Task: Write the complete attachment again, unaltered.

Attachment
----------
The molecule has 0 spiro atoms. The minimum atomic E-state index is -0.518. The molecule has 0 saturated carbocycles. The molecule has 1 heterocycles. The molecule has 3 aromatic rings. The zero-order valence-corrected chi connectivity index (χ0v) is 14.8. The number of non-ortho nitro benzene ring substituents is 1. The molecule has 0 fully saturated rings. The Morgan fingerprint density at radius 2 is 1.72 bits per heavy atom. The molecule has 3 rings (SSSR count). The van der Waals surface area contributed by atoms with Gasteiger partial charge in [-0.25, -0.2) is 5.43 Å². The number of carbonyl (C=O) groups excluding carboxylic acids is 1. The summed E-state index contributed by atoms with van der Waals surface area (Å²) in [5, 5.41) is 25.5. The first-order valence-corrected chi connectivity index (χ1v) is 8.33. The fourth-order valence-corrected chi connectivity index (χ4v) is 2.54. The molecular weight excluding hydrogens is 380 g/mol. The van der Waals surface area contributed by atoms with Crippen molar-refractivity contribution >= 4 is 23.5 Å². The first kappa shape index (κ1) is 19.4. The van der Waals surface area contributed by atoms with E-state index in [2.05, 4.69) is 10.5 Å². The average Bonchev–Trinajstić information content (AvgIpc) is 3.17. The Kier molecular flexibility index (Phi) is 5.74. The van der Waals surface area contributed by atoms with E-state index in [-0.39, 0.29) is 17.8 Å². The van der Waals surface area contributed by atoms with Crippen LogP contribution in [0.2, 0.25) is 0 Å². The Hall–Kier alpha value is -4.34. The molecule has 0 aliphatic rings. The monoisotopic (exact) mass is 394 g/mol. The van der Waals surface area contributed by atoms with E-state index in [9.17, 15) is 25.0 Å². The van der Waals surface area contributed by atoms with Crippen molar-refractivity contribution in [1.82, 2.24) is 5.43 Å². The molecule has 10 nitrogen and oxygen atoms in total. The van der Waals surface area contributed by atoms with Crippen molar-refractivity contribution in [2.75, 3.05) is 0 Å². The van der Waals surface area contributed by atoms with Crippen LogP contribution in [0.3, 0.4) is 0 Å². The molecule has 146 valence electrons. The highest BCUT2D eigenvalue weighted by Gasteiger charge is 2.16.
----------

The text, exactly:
The molecule has 0 spiro atoms. The minimum atomic E-state index is -0.518. The molecule has 0 saturated carbocycles. The molecule has 1 heterocycles. The molecule has 3 aromatic rings. The zero-order valence-corrected chi connectivity index (χ0v) is 14.8. The number of non-ortho nitro benzene ring substituents is 1. The molecule has 0 fully saturated rings. The Morgan fingerprint density at radius 2 is 1.72 bits per heavy atom. The molecule has 3 rings (SSSR count). The van der Waals surface area contributed by atoms with Gasteiger partial charge in [-0.25, -0.2) is 5.43 Å². The number of carbonyl (C=O) groups excluding carboxylic acids is 1. The summed E-state index contributed by atoms with van der Waals surface area (Å²) in [5, 5.41) is 25.5. The first-order valence-corrected chi connectivity index (χ1v) is 8.33. The fourth-order valence-corrected chi connectivity index (χ4v) is 2.54. The molecular weight excluding hydrogens is 380 g/mol. The van der Waals surface area contributed by atoms with Crippen molar-refractivity contribution >= 4 is 23.5 Å². The first kappa shape index (κ1) is 19.4. The van der Waals surface area contributed by atoms with E-state index in [2.05, 4.69) is 10.5 Å². The average Bonchev–Trinajstić information content (AvgIpc) is 3.17. The Kier molecular flexibility index (Phi) is 5.74. The van der Waals surface area contributed by atoms with E-state index in [-0.39, 0.29) is 17.8 Å². The van der Waals surface area contributed by atoms with Crippen LogP contribution in [0.2, 0.25) is 0 Å². The Hall–Kier alpha value is -4.34. The molecule has 0 aliphatic rings. The monoisotopic (exact) mass is 394 g/mol. The van der Waals surface area contributed by atoms with E-state index in [9.17, 15) is 25.0 Å². The van der Waals surface area contributed by atoms with Crippen molar-refractivity contribution in [1.82, 2.24) is 5.43 Å². The molecule has 10 nitrogen and oxygen atoms in total. The van der Waals surface area contributed by atoms with Crippen molar-refractivity contribution in [2.75, 3.05) is 0 Å². The van der Waals surface area contributed by atoms with Crippen LogP contribution in [0.3, 0.4) is 0 Å². The molecule has 146 valence electrons. The highest BCUT2D eigenvalue weighted by Gasteiger charge is 2.16.